Violent extremism threatens peace and stability in the Sahel region of Africa and beyond. The International Republican Institute’s (IRI) programming connects the next generation of youth in the Sahel with regional initiatives that counter violent extremism, and equips young leaders with the tools to build viable democratic alternatives in their countries.
The Sahel region faces many security challenges, including preventing intercommunal ethnic violence and counterterrorism. Violent extremism feeds on poor governance, a lack of socioeconomic opportunities, and violations of human rights. In the absence of meaningful outlets for their grievances, young people — especially young men — are particularly vulnerable to recruitment by violent extremist organizations such as the Islamic State in the Greater Sahara, Ansar al-Islam, al-Qaeda in the Islamic Maghreb and their affiliates.
The Sahel is among the most youthful regions in the world. The proportion of the population under the age of 15 in each of the G5 Sahel states — Burkina Faso, Chad, Mali, Mauritania, and Niger — ranges between 40 and 50 percent. Youth participation in developing and implementing strategies that counter the drivers of violent extremism are thus essential to the success of any future strategy. Thus far, the U.S. has committed approximately $111 million to support the G5 Sahel’s security efforts.
IRI’s programming brings young people in the Sahel together to conduct governance, peace-building and economic development projects in an effort empower youth across the region and inoculate them against the appeal of violent extremism. These initiatives bring together local authorities and youth in communities that are often excluded from national and regional governance solutions. Through partnership with youth and other marginalized communities in the region, IRI supports locally driven approaches to peace-building and economic empowerment.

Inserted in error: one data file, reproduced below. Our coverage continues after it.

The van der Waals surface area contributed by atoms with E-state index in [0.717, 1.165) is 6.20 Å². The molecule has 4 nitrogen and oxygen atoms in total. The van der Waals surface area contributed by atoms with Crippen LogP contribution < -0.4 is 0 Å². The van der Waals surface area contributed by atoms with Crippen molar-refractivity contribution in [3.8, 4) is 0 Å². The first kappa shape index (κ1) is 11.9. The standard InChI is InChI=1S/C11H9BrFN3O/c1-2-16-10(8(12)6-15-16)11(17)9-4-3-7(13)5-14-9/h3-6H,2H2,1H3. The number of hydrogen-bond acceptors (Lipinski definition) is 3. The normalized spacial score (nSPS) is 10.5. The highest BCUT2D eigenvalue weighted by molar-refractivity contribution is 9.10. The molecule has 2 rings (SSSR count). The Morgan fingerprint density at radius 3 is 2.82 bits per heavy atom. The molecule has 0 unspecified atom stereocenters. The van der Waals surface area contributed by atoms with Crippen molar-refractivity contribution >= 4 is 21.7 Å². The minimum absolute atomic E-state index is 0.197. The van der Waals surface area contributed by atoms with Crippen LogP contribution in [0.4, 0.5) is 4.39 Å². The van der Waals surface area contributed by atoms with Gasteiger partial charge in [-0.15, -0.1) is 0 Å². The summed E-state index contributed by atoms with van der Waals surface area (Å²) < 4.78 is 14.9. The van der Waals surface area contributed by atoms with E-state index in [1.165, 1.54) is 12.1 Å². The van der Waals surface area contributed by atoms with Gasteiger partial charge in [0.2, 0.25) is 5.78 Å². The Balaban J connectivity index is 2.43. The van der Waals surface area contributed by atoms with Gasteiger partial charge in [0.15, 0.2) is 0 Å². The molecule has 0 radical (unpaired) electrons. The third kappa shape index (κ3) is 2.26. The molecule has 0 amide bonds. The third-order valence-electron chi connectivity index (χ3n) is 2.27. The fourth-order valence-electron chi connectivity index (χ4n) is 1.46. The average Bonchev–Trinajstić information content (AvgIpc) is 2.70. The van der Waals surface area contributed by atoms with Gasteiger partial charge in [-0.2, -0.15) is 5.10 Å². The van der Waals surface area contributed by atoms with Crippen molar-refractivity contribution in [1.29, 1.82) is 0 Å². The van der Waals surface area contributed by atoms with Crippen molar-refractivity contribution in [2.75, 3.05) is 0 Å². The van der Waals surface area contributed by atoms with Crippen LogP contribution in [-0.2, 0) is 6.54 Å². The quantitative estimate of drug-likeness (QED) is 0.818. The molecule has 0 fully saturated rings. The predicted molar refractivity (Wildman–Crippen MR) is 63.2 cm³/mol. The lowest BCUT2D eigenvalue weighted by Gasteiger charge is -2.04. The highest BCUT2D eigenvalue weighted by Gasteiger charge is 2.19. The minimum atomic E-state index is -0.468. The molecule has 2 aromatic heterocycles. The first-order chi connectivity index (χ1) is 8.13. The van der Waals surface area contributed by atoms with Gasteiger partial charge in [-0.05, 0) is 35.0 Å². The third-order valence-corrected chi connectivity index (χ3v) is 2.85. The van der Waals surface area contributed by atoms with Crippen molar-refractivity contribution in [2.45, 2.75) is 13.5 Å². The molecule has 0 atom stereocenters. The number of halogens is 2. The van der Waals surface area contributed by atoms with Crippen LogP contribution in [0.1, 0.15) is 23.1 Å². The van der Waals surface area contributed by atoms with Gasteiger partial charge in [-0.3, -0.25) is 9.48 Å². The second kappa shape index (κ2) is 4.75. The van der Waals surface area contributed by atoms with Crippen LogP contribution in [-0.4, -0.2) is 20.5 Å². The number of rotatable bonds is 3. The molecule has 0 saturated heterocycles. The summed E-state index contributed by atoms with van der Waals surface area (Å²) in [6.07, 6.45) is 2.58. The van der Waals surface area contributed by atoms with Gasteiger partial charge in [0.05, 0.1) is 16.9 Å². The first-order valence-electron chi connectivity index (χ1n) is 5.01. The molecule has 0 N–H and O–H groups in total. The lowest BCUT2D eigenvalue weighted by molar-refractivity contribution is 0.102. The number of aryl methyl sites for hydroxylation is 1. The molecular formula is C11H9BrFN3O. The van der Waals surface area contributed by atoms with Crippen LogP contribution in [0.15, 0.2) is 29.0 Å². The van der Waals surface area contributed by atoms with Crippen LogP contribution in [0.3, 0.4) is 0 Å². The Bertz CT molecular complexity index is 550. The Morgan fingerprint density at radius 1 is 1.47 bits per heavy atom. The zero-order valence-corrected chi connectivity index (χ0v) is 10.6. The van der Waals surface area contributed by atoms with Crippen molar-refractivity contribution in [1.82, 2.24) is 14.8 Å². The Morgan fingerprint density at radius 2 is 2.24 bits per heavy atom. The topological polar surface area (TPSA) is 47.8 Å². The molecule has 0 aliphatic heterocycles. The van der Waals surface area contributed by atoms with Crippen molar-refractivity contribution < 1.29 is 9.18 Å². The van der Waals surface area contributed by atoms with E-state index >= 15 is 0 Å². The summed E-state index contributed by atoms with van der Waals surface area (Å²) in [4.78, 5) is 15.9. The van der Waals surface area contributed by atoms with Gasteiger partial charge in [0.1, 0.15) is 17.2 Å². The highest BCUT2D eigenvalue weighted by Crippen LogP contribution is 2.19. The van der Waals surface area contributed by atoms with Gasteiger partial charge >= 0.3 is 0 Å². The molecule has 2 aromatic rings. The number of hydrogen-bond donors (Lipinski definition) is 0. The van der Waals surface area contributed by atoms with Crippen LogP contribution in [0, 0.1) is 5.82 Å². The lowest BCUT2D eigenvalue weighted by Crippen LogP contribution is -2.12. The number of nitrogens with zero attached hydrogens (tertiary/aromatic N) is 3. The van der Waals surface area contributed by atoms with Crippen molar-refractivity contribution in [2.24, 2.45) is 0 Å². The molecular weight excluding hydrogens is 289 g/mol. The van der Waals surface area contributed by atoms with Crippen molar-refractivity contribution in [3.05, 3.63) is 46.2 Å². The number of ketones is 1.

For example, Yacouba Moussa Soumana is the Vice President of the National Youth Council of Niger and is one of the regional youth leaders with whom the G5 Sahel works. Yacouba is from Niger’s Tillabéri Region, which borders Mali to the north and suffers disproportionately from violent extremism.
Yacouba helped organize both an IRI-sponsored youth entrepreneurial forum and a community resource fair that linked the public with local businesses, non-governmental organizations and public officials in the Tillabéri Region. As a participant in a countering violent extremism consultation panel hosted by the G5 Sahel Permanent Secretariat and the United Nations Office of Counterterrorism in Nouakchott, Mauritania, he was able to represent youth interests and interact with key multilateral actors.
The Sahel region’s path to stabilization depends upon the prioritization and local implementation of peacebuilding processes and accountable local governance structures. Yet these goals have no chance of having a sustainable impact without the engagement of youth leaders like Yacouba. IRI is proud to be part of the efforts to build a better, more democratic future for the people of the Sahel.Top